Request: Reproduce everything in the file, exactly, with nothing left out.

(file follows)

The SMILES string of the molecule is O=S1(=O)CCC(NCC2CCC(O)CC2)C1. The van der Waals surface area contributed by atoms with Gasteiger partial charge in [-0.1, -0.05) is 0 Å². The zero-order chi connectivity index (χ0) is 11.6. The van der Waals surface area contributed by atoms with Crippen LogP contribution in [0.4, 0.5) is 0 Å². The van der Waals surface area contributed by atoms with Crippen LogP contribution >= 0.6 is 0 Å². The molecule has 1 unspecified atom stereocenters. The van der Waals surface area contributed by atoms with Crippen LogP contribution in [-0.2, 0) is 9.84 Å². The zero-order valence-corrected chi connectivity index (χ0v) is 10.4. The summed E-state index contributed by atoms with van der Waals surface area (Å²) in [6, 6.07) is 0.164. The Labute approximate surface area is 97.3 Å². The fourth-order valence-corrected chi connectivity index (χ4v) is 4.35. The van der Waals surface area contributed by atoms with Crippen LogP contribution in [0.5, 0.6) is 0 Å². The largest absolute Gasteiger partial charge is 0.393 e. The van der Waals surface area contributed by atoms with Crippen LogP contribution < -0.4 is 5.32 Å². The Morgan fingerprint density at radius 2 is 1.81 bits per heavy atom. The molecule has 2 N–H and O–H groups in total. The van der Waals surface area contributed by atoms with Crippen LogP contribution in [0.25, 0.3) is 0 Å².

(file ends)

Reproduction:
The SMILES string of the molecule is O=S1(=O)CCC(NCC2CCC(O)CC2)C1. The van der Waals surface area contributed by atoms with Gasteiger partial charge in [-0.1, -0.05) is 0 Å². The zero-order chi connectivity index (χ0) is 11.6. The van der Waals surface area contributed by atoms with Crippen LogP contribution in [0.4, 0.5) is 0 Å². The van der Waals surface area contributed by atoms with Crippen LogP contribution >= 0.6 is 0 Å². The molecule has 1 unspecified atom stereocenters. The van der Waals surface area contributed by atoms with Crippen LogP contribution in [-0.2, 0) is 9.84 Å². The zero-order valence-corrected chi connectivity index (χ0v) is 10.4. The summed E-state index contributed by atoms with van der Waals surface area (Å²) in [6, 6.07) is 0.164. The Labute approximate surface area is 97.3 Å². The fourth-order valence-corrected chi connectivity index (χ4v) is 4.35. The van der Waals surface area contributed by atoms with Crippen LogP contribution in [0.5, 0.6) is 0 Å². The largest absolute Gasteiger partial charge is 0.393 e. The van der Waals surface area contributed by atoms with Crippen LogP contribution < -0.4 is 5.32 Å². The Morgan fingerprint density at radius 2 is 1.81 bits per heavy atom. The molecule has 2 N–H and O–H groups in total. The van der Waals surface area contributed by atoms with Crippen LogP contribution in [0.25, 0.3) is 0 Å².